This sweet book tells the story of a Mummy Rabbit, who brings together a group of disparate, little ones to create a special family. They look very different and have their own ways of doing things, but they all have a special song that they sing together. It is a story that celebrates difference, as well as everything that binds us together.
Part of therapy can be exploring what it means for an adopted or fostered child to have another child living with them in their family. So often parents and carers tell me about the challenges posed by the sibling rivalry and conflict between their children. How their children always seem to be on the lookout for whether they are being treated equally and how huge the meltdowns can be if things don’t seem fair!
Early experiences of abuse, neglect, loss and rejection can lead children to feel terrified about whether they deserve to be loved and whether there is enough love to go round. They have become hypervigilant for any evidence that confirms that they are bad or worthless, and so they obsess over whether their slice of cake is as big as their sister’s, or whether they were allowed as much time on the computer as their brother. Any child can feel big emotions about their siblings, but when you have had a bad, sad or scary past, those emotions can get a whole lot bigger, very quickly.
I work with parents and carers to look behind the tantrums and the fighting to see the fear and the sadness that are there. To understand how old body memories, thoughts and feelings can be triggered for their child during ordinary, family activities. When parents become more open to doing this, it is easier to stay calm and to help their child regulate more quickly. Then we can help them make sense of why they might have felt so jealous or upset. When the child sees that we ‘get it’, not only can their understanding of themselves increase, but they can become more receptive to thinking about how to do things differently next time.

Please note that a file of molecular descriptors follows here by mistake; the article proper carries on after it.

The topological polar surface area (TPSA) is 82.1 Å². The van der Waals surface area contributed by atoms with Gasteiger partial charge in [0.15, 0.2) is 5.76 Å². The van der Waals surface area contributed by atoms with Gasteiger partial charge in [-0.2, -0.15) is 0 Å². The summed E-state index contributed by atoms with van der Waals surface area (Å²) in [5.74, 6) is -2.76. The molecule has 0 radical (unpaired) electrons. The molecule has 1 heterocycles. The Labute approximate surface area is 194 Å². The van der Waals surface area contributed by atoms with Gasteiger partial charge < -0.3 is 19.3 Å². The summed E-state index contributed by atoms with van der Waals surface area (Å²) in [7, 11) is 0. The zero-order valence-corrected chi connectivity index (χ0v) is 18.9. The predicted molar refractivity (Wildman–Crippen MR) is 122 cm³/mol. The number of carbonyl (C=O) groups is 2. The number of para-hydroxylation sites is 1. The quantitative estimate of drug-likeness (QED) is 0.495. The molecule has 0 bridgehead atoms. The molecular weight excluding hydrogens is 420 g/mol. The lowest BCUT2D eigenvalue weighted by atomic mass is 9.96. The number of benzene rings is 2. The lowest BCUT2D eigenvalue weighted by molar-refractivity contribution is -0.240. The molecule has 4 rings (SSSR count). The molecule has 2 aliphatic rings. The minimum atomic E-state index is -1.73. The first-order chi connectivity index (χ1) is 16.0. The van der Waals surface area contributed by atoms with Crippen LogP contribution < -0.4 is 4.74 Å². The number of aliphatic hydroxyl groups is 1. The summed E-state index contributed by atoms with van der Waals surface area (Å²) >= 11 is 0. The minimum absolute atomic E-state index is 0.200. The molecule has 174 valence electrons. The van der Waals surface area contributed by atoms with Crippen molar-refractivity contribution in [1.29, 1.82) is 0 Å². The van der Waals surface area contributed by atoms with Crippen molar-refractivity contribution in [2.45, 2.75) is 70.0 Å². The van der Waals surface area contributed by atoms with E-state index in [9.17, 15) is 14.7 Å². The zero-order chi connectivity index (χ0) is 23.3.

As well as exploring the impact of old hurts on the here and now, an important part of helping a child feel more confident about their place in the family and building sibling bonds, is taking opportunities to celebrate what family members have in common. A family developing ‘rituals’ – their own, unique take on events, such as adoption day, or birthdays – is one way to provide such opportunities.
In therapy, one of the rituals we often enjoy together is reading picture books. I love ‘All Together Now’, as not only does it communicate that all the children in the family are loved and valued, it provides a great excuse to sing & drum and stamp our feet! As an EMDR practitioner, I’m always on the lookout for fun ways to introduce bilateral stimulation to children – any visual, auditory or tactile experiences which occur in a rhythmic left-right pattern, to facilitate emotional processing and build positive memories. It’s interesting to think that people have naturally gravitated toward right-left movements in many healing rituals across the world, that have been passed down through generations. They often involve drums, movement or walking. So, after we have worked on ‘sorting out some muddles’, when a child is settled and snuggled with their parent; singing the special little Honeys’ song and playing the Thump-Your-Great-Big-Feet game from the story, can be a wonderful way to start tapping and enhancing good feelings.